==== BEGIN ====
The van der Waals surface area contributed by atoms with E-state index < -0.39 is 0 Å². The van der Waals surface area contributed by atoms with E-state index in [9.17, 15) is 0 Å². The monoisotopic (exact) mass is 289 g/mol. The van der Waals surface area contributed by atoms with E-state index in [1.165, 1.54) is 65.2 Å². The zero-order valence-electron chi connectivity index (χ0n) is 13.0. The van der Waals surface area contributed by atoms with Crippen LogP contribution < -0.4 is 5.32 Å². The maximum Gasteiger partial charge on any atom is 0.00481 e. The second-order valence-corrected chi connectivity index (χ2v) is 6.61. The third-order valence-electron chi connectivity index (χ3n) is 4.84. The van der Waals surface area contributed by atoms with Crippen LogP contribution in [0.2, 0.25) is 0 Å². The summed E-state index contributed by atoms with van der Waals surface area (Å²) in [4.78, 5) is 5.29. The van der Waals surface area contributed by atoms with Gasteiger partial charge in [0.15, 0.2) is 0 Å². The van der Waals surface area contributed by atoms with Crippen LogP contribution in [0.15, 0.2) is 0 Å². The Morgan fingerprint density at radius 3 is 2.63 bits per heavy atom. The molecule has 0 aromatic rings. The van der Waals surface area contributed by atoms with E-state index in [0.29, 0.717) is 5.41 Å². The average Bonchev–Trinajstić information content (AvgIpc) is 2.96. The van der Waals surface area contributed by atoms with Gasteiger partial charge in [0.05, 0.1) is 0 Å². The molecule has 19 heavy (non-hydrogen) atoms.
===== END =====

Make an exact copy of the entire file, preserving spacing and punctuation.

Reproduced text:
The van der Waals surface area contributed by atoms with E-state index < -0.39 is 0 Å². The van der Waals surface area contributed by atoms with E-state index in [9.17, 15) is 0 Å². The monoisotopic (exact) mass is 289 g/mol. The van der Waals surface area contributed by atoms with E-state index in [1.165, 1.54) is 65.2 Å². The zero-order valence-electron chi connectivity index (χ0n) is 13.0. The van der Waals surface area contributed by atoms with Crippen LogP contribution < -0.4 is 5.32 Å². The maximum Gasteiger partial charge on any atom is 0.00481 e. The second-order valence-corrected chi connectivity index (χ2v) is 6.61. The third-order valence-electron chi connectivity index (χ3n) is 4.84. The van der Waals surface area contributed by atoms with Crippen LogP contribution in [0.2, 0.25) is 0 Å². The summed E-state index contributed by atoms with van der Waals surface area (Å²) in [4.78, 5) is 5.29. The van der Waals surface area contributed by atoms with Gasteiger partial charge in [0.15, 0.2) is 0 Å². The van der Waals surface area contributed by atoms with Crippen LogP contribution in [0.15, 0.2) is 0 Å². The Morgan fingerprint density at radius 3 is 2.63 bits per heavy atom. The molecule has 0 aromatic rings. The van der Waals surface area contributed by atoms with E-state index in [0.29, 0.717) is 5.41 Å². The average Bonchev–Trinajstić information content (AvgIpc) is 2.96. The van der Waals surface area contributed by atoms with Gasteiger partial charge in [0.05, 0.1) is 0 Å². The molecule has 19 heavy (non-hydrogen) atoms.